“We don’t want to see the country default,” he added. “We don’t want to see the country stop paying Social Security checks to recipients, or Medicare, or Veterans Benefits. We don’t want to see them stop funding our troops when they’re out fighting for us.

“What we want to see are real spending cuts and controls in conjunction with any debt-limit increase. So we see this as an opportunity in conjunction. And what we tell president, and we tell this publicly as well, is that, for every dollar of debt limit that he wants increased, we should cut more than a dollar’s of spending.”

As for the negative impact on bond markets if the United States is unable to reach a deal to raise its debt limit, Ryan said failing to rein in spending also could precipitate a crisis.

“Because what the credit markets would conclude is that the Americans are done: ‘The Americans have no fiscal discipline, they can’t get spending under control, so we bondholders are less likely to get paid in full because these Americans are reckless fiscally,” Ryan told Newsmax during an interview for a special feature for the August edition of Newsmax magazine. “So we believe that you can’t just raise it, a blanket check increase in the debt ceiling, you’ve to have real spending cuts.

“The problem up here is not the level of taxation,” Ryan said. “The problem here is spending, and that’s what we’re focusing on. The president is trying to get us to raise taxes. We’re not going to do that. We’re going to cut spending. And if he wants to raise the debt limit and prevent default, then he’s going to have to cut spending.”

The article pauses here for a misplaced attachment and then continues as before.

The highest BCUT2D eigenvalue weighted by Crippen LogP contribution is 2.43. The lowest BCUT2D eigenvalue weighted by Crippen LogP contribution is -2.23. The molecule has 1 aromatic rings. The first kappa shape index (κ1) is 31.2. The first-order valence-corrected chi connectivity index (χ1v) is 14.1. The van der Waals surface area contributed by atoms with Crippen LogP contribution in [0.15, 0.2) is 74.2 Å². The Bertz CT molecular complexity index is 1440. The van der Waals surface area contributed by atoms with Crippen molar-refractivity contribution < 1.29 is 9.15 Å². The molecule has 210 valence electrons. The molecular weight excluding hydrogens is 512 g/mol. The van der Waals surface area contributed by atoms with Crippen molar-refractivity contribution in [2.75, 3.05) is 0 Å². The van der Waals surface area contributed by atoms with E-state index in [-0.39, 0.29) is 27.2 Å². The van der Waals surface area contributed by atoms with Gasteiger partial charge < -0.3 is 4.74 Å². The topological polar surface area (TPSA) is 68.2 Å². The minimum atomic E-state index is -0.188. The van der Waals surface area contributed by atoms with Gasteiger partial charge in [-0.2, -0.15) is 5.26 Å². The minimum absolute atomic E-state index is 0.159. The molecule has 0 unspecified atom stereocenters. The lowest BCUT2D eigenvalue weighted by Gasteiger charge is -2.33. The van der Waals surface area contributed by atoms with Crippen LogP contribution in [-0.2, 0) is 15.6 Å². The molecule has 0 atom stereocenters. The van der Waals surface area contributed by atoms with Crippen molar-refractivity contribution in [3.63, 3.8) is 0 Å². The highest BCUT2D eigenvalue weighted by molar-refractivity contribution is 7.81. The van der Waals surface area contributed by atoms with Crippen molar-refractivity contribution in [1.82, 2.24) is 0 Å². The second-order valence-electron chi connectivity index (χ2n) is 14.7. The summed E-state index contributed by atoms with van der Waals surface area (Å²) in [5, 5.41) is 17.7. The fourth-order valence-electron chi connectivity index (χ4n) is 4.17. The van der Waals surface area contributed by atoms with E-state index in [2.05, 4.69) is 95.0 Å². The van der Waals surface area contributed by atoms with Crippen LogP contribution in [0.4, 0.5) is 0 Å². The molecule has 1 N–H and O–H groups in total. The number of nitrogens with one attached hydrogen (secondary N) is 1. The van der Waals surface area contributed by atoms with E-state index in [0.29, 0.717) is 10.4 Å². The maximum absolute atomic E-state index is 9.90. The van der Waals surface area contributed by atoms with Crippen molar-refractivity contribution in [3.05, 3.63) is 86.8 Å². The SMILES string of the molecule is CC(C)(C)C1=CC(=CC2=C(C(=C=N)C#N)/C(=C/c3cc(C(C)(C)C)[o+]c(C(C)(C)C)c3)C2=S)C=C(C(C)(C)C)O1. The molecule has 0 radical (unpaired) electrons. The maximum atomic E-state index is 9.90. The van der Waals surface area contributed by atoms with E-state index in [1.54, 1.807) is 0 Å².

© Newsmax. All rights reserved.
3)There once was a pervert named Weiner
Who had a twisted demeanor
Forced from the Hill
For acting like Bill
Now Congress is one Weiner leaner
4)A 'Conservative Problem-Solver' The latest GOP presidential candidate talks about cutting defense to better compete with Asia.

No Republican presidential candidate stirs more curiosity than Jon Huntsman. "What about Huntsman?" You hear it all the time. Who is Jon Huntsman and where is he coming from? On the morning after he announced his presidential bid in front of the Statue of Liberty this week, we hitched a ride on his campaign plane to South Carolina, seeking answers.

Mr. Huntsman is addressed as "governor" because he was the two-term governor of Utah. Lots of governors run for president. What causes curiosity about Mr. Huntsman is that he has accumulated a remarkably full and intriguing biography in his 51 years. Mr. Huntsman became fluent in Mandarin Chinese during two years he spent in Taiwan as a young Mormon missionary. He worked in the Reagan White House. In the George H.W. Bush administration, he worked first on trade matters and then as Mr. Bush's ambassador to Singapore.